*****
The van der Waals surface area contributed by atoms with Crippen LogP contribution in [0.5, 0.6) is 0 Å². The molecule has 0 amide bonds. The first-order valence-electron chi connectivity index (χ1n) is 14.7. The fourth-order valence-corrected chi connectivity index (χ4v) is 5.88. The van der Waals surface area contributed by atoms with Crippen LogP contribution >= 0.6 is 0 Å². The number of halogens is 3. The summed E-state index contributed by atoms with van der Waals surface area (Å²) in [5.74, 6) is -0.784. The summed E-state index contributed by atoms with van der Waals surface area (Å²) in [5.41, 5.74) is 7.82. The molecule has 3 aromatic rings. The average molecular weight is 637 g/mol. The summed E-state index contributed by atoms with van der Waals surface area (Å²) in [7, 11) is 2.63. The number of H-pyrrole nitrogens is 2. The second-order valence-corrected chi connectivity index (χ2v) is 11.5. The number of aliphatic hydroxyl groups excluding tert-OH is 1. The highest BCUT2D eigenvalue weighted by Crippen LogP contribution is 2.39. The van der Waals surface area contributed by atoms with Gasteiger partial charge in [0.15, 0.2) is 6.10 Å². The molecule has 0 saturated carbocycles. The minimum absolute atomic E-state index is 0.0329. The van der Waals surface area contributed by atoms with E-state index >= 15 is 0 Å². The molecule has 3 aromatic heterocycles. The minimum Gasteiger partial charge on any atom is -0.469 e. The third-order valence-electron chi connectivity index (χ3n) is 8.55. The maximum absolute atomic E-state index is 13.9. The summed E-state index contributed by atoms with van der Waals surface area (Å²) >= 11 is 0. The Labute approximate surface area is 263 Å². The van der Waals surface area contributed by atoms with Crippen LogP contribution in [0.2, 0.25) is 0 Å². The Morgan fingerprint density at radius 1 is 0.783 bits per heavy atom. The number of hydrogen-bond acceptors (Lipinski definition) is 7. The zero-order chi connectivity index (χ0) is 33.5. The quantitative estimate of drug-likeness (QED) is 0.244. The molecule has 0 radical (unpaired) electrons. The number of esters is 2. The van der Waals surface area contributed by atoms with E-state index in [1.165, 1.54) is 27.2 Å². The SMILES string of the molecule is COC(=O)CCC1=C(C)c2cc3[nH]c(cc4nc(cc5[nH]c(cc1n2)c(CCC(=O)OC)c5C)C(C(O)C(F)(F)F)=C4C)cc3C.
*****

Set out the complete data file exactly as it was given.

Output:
The van der Waals surface area contributed by atoms with Crippen LogP contribution in [0.5, 0.6) is 0 Å². The molecule has 0 amide bonds. The first-order valence-electron chi connectivity index (χ1n) is 14.7. The fourth-order valence-corrected chi connectivity index (χ4v) is 5.88. The van der Waals surface area contributed by atoms with Crippen LogP contribution >= 0.6 is 0 Å². The number of halogens is 3. The summed E-state index contributed by atoms with van der Waals surface area (Å²) in [5.74, 6) is -0.784. The summed E-state index contributed by atoms with van der Waals surface area (Å²) in [5.41, 5.74) is 7.82. The molecule has 3 aromatic rings. The average molecular weight is 637 g/mol. The summed E-state index contributed by atoms with van der Waals surface area (Å²) in [7, 11) is 2.63. The number of H-pyrrole nitrogens is 2. The second-order valence-corrected chi connectivity index (χ2v) is 11.5. The number of aliphatic hydroxyl groups excluding tert-OH is 1. The highest BCUT2D eigenvalue weighted by Crippen LogP contribution is 2.39. The van der Waals surface area contributed by atoms with Gasteiger partial charge in [0.15, 0.2) is 6.10 Å². The molecule has 0 saturated carbocycles. The minimum absolute atomic E-state index is 0.0329. The van der Waals surface area contributed by atoms with E-state index >= 15 is 0 Å². The molecule has 3 aromatic heterocycles. The minimum Gasteiger partial charge on any atom is -0.469 e. The third-order valence-electron chi connectivity index (χ3n) is 8.55. The maximum absolute atomic E-state index is 13.9. The summed E-state index contributed by atoms with van der Waals surface area (Å²) >= 11 is 0. The Labute approximate surface area is 263 Å². The van der Waals surface area contributed by atoms with Crippen LogP contribution in [0.2, 0.25) is 0 Å². The Morgan fingerprint density at radius 1 is 0.783 bits per heavy atom. The number of hydrogen-bond acceptors (Lipinski definition) is 7. The zero-order chi connectivity index (χ0) is 33.5. The quantitative estimate of drug-likeness (QED) is 0.244. The molecule has 0 radical (unpaired) electrons. The number of esters is 2. The van der Waals surface area contributed by atoms with E-state index in [1.165, 1.54) is 27.2 Å². The SMILES string of the molecule is COC(=O)CCC1=C(C)c2cc3[nH]c(cc4nc(cc5[nH]c(cc1n2)c(CCC(=O)OC)c5C)C(C(O)C(F)(F)F)=C4C)cc3C.